15. StatesideRambler


    Jul 1, 2015
    Left of the hole is orange peel: a coat was applied too thickly or applied before the prior coat had fully dried. Patience. Right of the hole is contamination: make sure the painting area is clean from beginning to end and wipe the workpiece with a tack cloth shortly before painting. Do not clear coat until the base finish is right.
  16. Seems like sanding dust, sand from being sprayed/painted in a non-dustfree environment.

    I would leave it one, otherwise my suggestion would be to sand it down and respray.
  17. You say that it has two coats of clear on it... Where the clear and the base color the same product? It's nearly impossible to tell from your picture, but having painted hundreds of guitars, cars, and motorcycles, it looks like solvent lift to me.

    Are you using spray cans?

    If so, you're only ever going to get a "pretty good" paint job, because they don't have hardner in them... So if you did your base color with enamel, and then cleared with laquer, the clear would "lift" or re-liquify the base paint.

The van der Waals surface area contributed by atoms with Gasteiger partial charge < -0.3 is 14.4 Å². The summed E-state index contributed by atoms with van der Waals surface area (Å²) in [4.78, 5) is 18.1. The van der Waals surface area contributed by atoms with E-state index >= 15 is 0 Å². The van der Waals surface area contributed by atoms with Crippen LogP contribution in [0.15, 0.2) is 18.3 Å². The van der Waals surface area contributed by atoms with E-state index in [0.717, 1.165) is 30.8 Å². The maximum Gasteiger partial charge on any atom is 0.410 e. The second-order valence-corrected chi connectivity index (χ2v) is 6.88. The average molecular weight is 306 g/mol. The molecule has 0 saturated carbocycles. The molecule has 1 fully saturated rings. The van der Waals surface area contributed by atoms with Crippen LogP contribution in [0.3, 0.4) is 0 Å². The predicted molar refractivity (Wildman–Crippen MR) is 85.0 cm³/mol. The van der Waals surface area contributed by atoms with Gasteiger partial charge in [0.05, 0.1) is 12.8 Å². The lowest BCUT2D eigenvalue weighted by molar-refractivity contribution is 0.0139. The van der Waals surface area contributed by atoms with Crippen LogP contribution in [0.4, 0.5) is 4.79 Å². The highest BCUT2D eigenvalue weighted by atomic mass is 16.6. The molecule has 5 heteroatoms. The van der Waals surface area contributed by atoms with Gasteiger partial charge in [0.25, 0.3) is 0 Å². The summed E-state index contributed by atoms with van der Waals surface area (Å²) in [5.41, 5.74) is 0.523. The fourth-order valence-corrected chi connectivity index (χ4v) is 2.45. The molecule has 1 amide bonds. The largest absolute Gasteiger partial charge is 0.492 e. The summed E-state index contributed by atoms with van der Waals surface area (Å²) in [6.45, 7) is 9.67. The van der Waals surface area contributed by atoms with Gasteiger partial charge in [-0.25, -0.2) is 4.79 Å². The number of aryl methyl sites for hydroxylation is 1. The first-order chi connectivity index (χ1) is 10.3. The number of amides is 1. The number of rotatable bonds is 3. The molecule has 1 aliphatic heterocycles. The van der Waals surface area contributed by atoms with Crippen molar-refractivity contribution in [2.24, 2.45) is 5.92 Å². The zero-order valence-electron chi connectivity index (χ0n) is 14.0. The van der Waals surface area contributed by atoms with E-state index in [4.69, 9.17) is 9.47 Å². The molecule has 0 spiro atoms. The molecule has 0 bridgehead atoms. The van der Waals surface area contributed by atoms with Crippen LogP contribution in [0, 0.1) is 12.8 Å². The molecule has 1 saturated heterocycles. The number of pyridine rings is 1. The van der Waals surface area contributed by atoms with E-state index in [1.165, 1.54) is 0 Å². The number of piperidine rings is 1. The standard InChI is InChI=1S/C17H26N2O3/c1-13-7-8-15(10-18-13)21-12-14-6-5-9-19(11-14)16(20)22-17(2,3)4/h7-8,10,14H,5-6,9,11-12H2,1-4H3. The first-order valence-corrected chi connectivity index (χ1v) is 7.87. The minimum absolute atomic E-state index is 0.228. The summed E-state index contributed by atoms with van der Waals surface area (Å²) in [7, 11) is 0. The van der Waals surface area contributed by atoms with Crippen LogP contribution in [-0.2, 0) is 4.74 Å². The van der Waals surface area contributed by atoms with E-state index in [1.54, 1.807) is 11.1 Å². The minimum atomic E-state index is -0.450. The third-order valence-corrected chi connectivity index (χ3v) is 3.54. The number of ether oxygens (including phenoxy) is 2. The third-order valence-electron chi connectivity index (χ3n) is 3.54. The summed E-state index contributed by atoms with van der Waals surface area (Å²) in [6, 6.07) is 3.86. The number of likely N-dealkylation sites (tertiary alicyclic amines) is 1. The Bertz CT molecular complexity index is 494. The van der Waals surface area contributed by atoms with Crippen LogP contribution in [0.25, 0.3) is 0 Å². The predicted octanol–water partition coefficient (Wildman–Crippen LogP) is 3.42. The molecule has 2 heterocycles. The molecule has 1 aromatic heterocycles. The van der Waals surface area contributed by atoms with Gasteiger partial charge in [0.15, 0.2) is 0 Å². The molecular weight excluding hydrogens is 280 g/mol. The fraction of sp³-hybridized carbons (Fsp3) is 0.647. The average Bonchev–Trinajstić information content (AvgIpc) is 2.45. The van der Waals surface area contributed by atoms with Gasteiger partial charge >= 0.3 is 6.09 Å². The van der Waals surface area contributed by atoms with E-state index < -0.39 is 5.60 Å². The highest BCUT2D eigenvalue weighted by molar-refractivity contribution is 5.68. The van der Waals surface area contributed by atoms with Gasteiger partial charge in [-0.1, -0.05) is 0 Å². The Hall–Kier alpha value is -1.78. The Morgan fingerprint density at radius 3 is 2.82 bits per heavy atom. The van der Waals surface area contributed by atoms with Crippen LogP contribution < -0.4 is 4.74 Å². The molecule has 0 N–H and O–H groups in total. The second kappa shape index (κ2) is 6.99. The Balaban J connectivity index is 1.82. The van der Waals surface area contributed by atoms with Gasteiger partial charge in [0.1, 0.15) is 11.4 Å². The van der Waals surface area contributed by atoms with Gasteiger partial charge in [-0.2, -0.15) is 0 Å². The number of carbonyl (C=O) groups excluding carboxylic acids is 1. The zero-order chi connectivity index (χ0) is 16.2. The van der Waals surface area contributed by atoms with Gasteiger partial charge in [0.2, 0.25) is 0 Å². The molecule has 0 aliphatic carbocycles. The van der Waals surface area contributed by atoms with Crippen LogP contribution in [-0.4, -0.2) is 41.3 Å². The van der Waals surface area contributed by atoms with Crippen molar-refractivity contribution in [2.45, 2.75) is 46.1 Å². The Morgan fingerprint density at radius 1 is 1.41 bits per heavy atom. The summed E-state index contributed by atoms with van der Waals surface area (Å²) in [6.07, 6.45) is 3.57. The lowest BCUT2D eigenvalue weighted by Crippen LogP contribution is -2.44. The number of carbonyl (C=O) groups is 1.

And even when using the same colors... without hardner, this often occurs when applying clear over base, because the carrier solvents in the clear, will/ can destroy the base coat. It's tricky business.

    Bottom line... if you're using spray cans, make sure that the base and clear are the same product
    Spidey2112 likes this.
  18. Axstar


    Jul 8, 2016
    East of Eden.
    Another vote for 'fish eyes'. I can't spray paint at all, but in trying I've encountered pretty much every contamination issue, incompatability error and general problem you can encounter.

    It is hard to tell if we are looking at the light catching the edge of numerous pits in the finish (fish eyes) or pale dust trapped in the finish, but if the OP reckons it is orange peel then this suggests holes in the finish.